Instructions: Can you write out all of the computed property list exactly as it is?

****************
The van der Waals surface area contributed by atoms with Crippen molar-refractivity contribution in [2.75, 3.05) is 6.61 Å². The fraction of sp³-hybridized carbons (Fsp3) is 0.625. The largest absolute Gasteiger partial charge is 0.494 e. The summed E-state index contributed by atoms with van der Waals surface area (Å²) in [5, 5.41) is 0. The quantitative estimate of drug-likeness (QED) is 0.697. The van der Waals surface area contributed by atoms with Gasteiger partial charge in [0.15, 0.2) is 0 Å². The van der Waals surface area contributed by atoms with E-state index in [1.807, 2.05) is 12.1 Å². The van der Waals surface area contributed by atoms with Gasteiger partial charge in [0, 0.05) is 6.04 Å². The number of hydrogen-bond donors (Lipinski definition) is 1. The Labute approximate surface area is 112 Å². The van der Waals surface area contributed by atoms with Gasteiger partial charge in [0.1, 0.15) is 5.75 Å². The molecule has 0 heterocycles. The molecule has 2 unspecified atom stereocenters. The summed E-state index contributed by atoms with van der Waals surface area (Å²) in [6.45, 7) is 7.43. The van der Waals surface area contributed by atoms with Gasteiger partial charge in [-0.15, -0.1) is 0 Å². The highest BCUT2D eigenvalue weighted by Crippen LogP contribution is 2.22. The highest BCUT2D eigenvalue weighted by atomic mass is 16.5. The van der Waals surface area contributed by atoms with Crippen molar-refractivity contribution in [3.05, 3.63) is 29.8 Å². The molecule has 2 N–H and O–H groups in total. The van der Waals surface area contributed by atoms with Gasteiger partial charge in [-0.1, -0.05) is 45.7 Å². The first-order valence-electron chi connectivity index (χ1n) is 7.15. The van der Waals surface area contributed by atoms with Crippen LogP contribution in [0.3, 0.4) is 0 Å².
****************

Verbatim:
The van der Waals surface area contributed by atoms with Crippen molar-refractivity contribution in [2.75, 3.05) is 6.61 Å². The fraction of sp³-hybridized carbons (Fsp3) is 0.625. The largest absolute Gasteiger partial charge is 0.494 e. The summed E-state index contributed by atoms with van der Waals surface area (Å²) in [5, 5.41) is 0. The quantitative estimate of drug-likeness (QED) is 0.697. The van der Waals surface area contributed by atoms with Gasteiger partial charge in [0.15, 0.2) is 0 Å². The van der Waals surface area contributed by atoms with E-state index in [1.807, 2.05) is 12.1 Å². The van der Waals surface area contributed by atoms with Gasteiger partial charge in [0, 0.05) is 6.04 Å². The number of hydrogen-bond donors (Lipinski definition) is 1. The Labute approximate surface area is 112 Å². The van der Waals surface area contributed by atoms with Gasteiger partial charge in [0.1, 0.15) is 5.75 Å². The molecule has 0 heterocycles. The molecule has 2 unspecified atom stereocenters. The summed E-state index contributed by atoms with van der Waals surface area (Å²) in [6.45, 7) is 7.43. The van der Waals surface area contributed by atoms with Gasteiger partial charge in [-0.15, -0.1) is 0 Å². The highest BCUT2D eigenvalue weighted by Crippen LogP contribution is 2.22. The highest BCUT2D eigenvalue weighted by atomic mass is 16.5. The van der Waals surface area contributed by atoms with Crippen molar-refractivity contribution in [3.05, 3.63) is 29.8 Å². The molecule has 2 N–H and O–H groups in total. The van der Waals surface area contributed by atoms with Gasteiger partial charge in [-0.1, -0.05) is 45.7 Å². The first-order valence-electron chi connectivity index (χ1n) is 7.15. The van der Waals surface area contributed by atoms with Crippen LogP contribution in [0.3, 0.4) is 0 Å².